Optus has apologised for the chaos caused by the failure of its World Cup streaming service, stating that the issue has now been fixed.
The Australian telecommunications service has been the subject of fierce criticism since its exclusive coverage of the World Cup had to be given up.
The streaming service had bought the rights for AUS$8 million to take them away from public broadcaster SBS and put them behind a paywall for the first time.
However, due to the malfunctioning of the Optus service, the tournament has been handed back to SBS, with games shown free of charge and Optus subscriptions refunded to customers.
Corin Dimopolous, Optus head of TV and content, said: “It’s frustrating for us because it’s such a small thing and it just gets in the way of the work we are doing. But we are not going to make the same mistake again.”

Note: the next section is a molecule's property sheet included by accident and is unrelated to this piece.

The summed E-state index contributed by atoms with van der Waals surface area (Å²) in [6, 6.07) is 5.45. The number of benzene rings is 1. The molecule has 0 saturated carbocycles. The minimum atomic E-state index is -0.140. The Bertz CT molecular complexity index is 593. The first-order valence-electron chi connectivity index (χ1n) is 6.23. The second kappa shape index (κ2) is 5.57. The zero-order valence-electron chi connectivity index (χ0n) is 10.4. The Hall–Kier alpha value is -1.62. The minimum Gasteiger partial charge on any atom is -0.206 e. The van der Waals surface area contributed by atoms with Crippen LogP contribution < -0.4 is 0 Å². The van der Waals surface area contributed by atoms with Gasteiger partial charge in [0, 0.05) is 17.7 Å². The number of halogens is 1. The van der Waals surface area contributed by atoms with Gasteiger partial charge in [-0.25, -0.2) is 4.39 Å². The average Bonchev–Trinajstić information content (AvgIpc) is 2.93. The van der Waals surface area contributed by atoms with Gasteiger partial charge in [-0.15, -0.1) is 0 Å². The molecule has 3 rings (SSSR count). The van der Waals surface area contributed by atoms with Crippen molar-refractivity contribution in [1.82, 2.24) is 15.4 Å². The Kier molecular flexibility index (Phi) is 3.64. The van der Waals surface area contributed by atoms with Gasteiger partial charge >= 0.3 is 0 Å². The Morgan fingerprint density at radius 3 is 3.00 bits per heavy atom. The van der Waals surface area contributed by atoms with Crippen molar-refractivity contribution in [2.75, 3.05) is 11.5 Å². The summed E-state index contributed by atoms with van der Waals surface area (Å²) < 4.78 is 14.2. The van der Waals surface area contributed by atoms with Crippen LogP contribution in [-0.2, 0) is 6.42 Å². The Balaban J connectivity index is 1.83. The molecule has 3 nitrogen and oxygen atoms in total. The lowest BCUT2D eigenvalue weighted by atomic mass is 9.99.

He added that he hoped the Australian public could look beyond the saga, with Optus looking to become an increasingly big player in the rights holders’ market. Optus already holds the exclusive rights to English soccer’s Premier League.
In an attempt to regain audience faith, the Optus app and sport streaming services will remain free and available to anyone in Australia until 31st August, meaning that the World Cup and early weeks of the Premier League will be accessible.
Dimopolous said: “We hope that people will give us a go because it’s free, so people can compare us to SBS and decide for themselves which coverage they prefer. At the end of the day, people can vote with their feet and if they don’t like it they can leave it.”